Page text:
The LAB: Innovating Your Wallet Using S.I.T. (December 2009)December 7, 2009
FixednessDecember 21, 2009
I sincerely thank you for reading this blog. Readership continues to grow, and this motivates me to contribute new ideas to the innovation community. This month marks the two year point, and I wanted to share some thoughts about what happened this year and what to look forward to in 2010.
The themes of this blog are:
- Innovation is a skill, not a gift. It can be learned like any other skill such as marketing, leadership, or playing the guitar. To be an innovator, learn a method. Teach others.
- Innovation is a two-way phenomena. We can start with a problem and innovate solutions. Or we can generate hypothetical solutions and explore problems that they solve. To be a great innovator, you need to be a two-way innovator.
- Innovation must be linked to strategy. Innovation for innovation’s sake doesn’t matter. Innovation that is guided by strategy or helps guide strategy yields the most opportunity for corporate growth.
- The corporate perspective, where innovation is practiced day-to-day, is what must be understood and kept at the center of attention. How the corporate practitioner views the academic community, the consulting community, and the research community is where we will find best practices. This is where truth is separated from hype.
- I am having a lot of fun with The Lab series of blog posts. This is where I try to demonstrate innovation in real time by taking a category and applying structured innovation tools. As far as I know, this is the only blog that actually demonstrates innovation with the intent of creating new ideas, and not just reporting on other people’s ideas. This year, I applied innovation to: the Kindle, Twitter, garage door opener, computer keyboard, surgical mask, credit cards, shredded wheat, health care, a hockey stick, social media, mobile products, and your wallet.
- I started two new series: Innovation Sightings is way to practice seeing the patterns that exist in products and services. It is the patterns that led Professor Jacob Goldenberg and his colleagues to devise creativity templates that allow you to innovate over and over. By spotting patterns, you strengthen your innovation skills. I also started a series called Academic Focus. This is a way to bring attention to those professors who excel at teaching and researching innovation for the corporate practitioner.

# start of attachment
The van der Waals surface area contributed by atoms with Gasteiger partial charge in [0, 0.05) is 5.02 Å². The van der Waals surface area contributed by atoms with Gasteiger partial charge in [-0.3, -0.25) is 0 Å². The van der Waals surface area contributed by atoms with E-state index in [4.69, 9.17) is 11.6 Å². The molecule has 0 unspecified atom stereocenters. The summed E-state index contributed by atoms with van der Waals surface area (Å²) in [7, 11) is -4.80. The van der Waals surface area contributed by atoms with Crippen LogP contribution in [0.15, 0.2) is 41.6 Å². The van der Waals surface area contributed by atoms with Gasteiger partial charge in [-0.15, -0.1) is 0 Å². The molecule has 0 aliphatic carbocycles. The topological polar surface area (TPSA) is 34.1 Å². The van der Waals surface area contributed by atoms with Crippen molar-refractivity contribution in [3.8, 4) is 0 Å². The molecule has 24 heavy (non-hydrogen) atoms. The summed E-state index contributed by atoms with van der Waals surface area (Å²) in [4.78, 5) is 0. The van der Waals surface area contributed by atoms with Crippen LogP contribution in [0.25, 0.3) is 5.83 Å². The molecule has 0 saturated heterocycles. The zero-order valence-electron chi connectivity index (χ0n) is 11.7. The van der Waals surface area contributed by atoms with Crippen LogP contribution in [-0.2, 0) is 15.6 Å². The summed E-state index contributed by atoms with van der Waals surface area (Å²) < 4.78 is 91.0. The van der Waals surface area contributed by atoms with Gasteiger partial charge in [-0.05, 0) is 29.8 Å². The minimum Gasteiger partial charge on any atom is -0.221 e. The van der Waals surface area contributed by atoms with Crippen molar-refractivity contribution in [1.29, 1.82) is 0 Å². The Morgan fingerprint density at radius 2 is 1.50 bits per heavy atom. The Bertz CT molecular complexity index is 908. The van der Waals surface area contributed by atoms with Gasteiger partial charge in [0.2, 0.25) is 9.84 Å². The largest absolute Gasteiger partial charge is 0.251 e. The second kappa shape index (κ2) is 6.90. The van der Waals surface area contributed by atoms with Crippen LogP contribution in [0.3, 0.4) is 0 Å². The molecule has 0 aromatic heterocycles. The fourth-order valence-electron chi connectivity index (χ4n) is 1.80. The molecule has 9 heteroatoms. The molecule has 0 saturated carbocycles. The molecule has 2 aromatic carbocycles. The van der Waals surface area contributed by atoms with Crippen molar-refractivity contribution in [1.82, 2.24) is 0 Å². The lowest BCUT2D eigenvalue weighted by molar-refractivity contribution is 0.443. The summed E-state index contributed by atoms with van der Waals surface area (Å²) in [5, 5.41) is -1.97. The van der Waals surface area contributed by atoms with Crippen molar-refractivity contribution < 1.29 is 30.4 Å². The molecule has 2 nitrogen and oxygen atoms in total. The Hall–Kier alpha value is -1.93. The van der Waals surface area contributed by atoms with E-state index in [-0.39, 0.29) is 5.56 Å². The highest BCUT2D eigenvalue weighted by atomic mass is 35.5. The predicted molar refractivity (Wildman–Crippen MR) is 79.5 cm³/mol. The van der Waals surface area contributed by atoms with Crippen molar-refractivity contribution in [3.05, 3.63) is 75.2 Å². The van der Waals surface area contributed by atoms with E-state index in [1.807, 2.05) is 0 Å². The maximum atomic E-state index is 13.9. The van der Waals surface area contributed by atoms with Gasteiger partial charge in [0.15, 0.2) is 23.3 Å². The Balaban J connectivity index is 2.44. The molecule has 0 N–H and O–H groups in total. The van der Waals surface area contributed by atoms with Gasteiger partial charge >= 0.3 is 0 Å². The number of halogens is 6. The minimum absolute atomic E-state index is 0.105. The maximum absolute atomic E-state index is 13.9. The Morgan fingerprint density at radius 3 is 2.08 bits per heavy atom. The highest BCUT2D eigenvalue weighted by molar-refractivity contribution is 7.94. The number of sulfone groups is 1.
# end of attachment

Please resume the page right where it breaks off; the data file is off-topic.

- I had the good fortune of meeting up with some fellow innovators and bloggers including Andrea Meyer, Jim Todhunter, Jim Belifore, Mark Atkins, Sally Kay, and my “blog mentor,” Christopher Allen.
- I have a new academic role in addition to my corporate role. I split my time between Johnson & Johnson and the University of Cincinnati, and it is challenging me to find new leverage points and opportunities.
- I am a guest blogger at Braden Kelley’s Blogging Innovation, and I like being a part of this group.
- This blog has a new design, and I have added features to help people get the most out of it. This includes Google Translate, a search function, a podcast on innovation methods, and links to my other social media sights.
- More focus on skills: I want to give readers more detailed insight to help them learn and use methods of innovation.
- More focus on strategy: I want to uncover more about the intersection of strategy and innovation and how to put it in practice.
- More focus on YOU, the reader. I appreciate the emails and contacts from many of you this year, and I hope to hear from more of you in 2010.